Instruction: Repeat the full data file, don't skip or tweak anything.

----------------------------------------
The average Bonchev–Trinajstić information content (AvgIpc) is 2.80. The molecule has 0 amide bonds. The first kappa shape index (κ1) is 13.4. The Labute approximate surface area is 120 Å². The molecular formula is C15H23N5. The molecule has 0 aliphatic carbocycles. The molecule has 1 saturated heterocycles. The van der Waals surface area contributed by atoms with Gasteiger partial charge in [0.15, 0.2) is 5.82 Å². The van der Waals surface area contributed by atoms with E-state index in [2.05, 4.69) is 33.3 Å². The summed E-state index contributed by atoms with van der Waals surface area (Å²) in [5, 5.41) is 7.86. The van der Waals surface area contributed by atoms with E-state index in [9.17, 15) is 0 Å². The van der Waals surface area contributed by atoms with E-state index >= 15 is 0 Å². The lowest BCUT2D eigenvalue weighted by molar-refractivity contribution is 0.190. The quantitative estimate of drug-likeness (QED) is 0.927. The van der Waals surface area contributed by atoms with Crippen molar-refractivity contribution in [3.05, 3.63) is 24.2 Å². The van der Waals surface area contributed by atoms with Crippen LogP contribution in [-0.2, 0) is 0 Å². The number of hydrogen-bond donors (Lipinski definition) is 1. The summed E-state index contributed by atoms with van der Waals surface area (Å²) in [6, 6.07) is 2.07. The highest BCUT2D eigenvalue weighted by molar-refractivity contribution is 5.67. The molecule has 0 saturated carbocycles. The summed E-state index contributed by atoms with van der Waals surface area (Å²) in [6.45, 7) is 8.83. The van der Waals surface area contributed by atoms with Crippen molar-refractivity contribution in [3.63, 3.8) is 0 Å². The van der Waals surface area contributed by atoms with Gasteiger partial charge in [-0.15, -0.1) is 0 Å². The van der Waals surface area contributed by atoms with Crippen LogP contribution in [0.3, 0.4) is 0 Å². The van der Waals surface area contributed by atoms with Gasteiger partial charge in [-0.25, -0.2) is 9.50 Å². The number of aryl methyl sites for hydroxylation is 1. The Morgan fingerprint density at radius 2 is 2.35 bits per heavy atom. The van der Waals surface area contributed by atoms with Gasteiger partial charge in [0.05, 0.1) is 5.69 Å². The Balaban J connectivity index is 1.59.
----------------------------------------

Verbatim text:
The average Bonchev–Trinajstić information content (AvgIpc) is 2.80. The molecule has 0 amide bonds. The first kappa shape index (κ1) is 13.4. The Labute approximate surface area is 120 Å². The molecular formula is C15H23N5. The molecule has 0 aliphatic carbocycles. The molecule has 1 saturated heterocycles. The van der Waals surface area contributed by atoms with Gasteiger partial charge in [0.15, 0.2) is 5.82 Å². The van der Waals surface area contributed by atoms with E-state index in [2.05, 4.69) is 33.3 Å². The summed E-state index contributed by atoms with van der Waals surface area (Å²) in [5, 5.41) is 7.86. The van der Waals surface area contributed by atoms with E-state index in [9.17, 15) is 0 Å². The van der Waals surface area contributed by atoms with E-state index >= 15 is 0 Å². The lowest BCUT2D eigenvalue weighted by molar-refractivity contribution is 0.190. The quantitative estimate of drug-likeness (QED) is 0.927. The van der Waals surface area contributed by atoms with Crippen molar-refractivity contribution in [3.05, 3.63) is 24.2 Å². The van der Waals surface area contributed by atoms with Crippen LogP contribution in [-0.2, 0) is 0 Å². The number of hydrogen-bond donors (Lipinski definition) is 1. The summed E-state index contributed by atoms with van der Waals surface area (Å²) in [6, 6.07) is 2.07. The highest BCUT2D eigenvalue weighted by molar-refractivity contribution is 5.67. The molecule has 0 saturated carbocycles. The summed E-state index contributed by atoms with van der Waals surface area (Å²) in [6.45, 7) is 8.83. The van der Waals surface area contributed by atoms with Crippen molar-refractivity contribution in [3.63, 3.8) is 0 Å². The van der Waals surface area contributed by atoms with Gasteiger partial charge in [-0.15, -0.1) is 0 Å². The van der Waals surface area contributed by atoms with Crippen LogP contribution in [0.3, 0.4) is 0 Å². The van der Waals surface area contributed by atoms with Gasteiger partial charge in [-0.25, -0.2) is 9.50 Å². The number of aryl methyl sites for hydroxylation is 1. The Morgan fingerprint density at radius 2 is 2.35 bits per heavy atom. The van der Waals surface area contributed by atoms with Gasteiger partial charge in [0.05, 0.1) is 5.69 Å². The Balaban J connectivity index is 1.59.